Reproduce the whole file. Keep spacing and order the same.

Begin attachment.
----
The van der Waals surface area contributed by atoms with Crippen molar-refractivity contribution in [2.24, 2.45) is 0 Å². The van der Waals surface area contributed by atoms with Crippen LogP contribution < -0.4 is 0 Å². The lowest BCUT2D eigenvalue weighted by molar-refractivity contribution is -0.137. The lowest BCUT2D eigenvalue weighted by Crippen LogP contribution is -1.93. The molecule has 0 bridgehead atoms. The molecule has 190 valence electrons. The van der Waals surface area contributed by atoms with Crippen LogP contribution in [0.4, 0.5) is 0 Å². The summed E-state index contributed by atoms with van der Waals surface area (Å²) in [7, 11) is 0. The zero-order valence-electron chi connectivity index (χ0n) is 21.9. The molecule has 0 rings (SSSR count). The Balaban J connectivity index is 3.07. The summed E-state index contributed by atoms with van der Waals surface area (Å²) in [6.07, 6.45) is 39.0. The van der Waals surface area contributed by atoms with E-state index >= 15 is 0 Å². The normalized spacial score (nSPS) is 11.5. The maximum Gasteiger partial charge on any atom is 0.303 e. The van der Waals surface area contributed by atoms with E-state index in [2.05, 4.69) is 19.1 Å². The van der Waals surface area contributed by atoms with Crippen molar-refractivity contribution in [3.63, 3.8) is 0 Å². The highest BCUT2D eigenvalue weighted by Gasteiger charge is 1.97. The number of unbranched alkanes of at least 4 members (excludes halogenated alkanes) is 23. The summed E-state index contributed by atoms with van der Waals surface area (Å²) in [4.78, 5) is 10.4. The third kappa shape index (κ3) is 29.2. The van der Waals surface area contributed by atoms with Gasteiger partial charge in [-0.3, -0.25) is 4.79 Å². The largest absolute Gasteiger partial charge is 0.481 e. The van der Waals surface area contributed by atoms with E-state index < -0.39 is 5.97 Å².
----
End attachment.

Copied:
The van der Waals surface area contributed by atoms with Crippen molar-refractivity contribution in [2.24, 2.45) is 0 Å². The van der Waals surface area contributed by atoms with Crippen LogP contribution < -0.4 is 0 Å². The lowest BCUT2D eigenvalue weighted by molar-refractivity contribution is -0.137. The lowest BCUT2D eigenvalue weighted by Crippen LogP contribution is -1.93. The molecule has 0 bridgehead atoms. The molecule has 190 valence electrons. The van der Waals surface area contributed by atoms with Crippen LogP contribution in [0.4, 0.5) is 0 Å². The summed E-state index contributed by atoms with van der Waals surface area (Å²) in [7, 11) is 0. The zero-order valence-electron chi connectivity index (χ0n) is 21.9. The molecule has 0 rings (SSSR count). The Balaban J connectivity index is 3.07. The summed E-state index contributed by atoms with van der Waals surface area (Å²) in [6.07, 6.45) is 39.0. The van der Waals surface area contributed by atoms with E-state index >= 15 is 0 Å². The normalized spacial score (nSPS) is 11.5. The maximum Gasteiger partial charge on any atom is 0.303 e. The van der Waals surface area contributed by atoms with E-state index in [2.05, 4.69) is 19.1 Å². The van der Waals surface area contributed by atoms with Crippen molar-refractivity contribution in [3.63, 3.8) is 0 Å². The highest BCUT2D eigenvalue weighted by Gasteiger charge is 1.97. The number of unbranched alkanes of at least 4 members (excludes halogenated alkanes) is 23. The summed E-state index contributed by atoms with van der Waals surface area (Å²) in [4.78, 5) is 10.4. The third kappa shape index (κ3) is 29.2. The van der Waals surface area contributed by atoms with Gasteiger partial charge in [-0.3, -0.25) is 4.79 Å². The largest absolute Gasteiger partial charge is 0.481 e. The van der Waals surface area contributed by atoms with E-state index < -0.39 is 5.97 Å².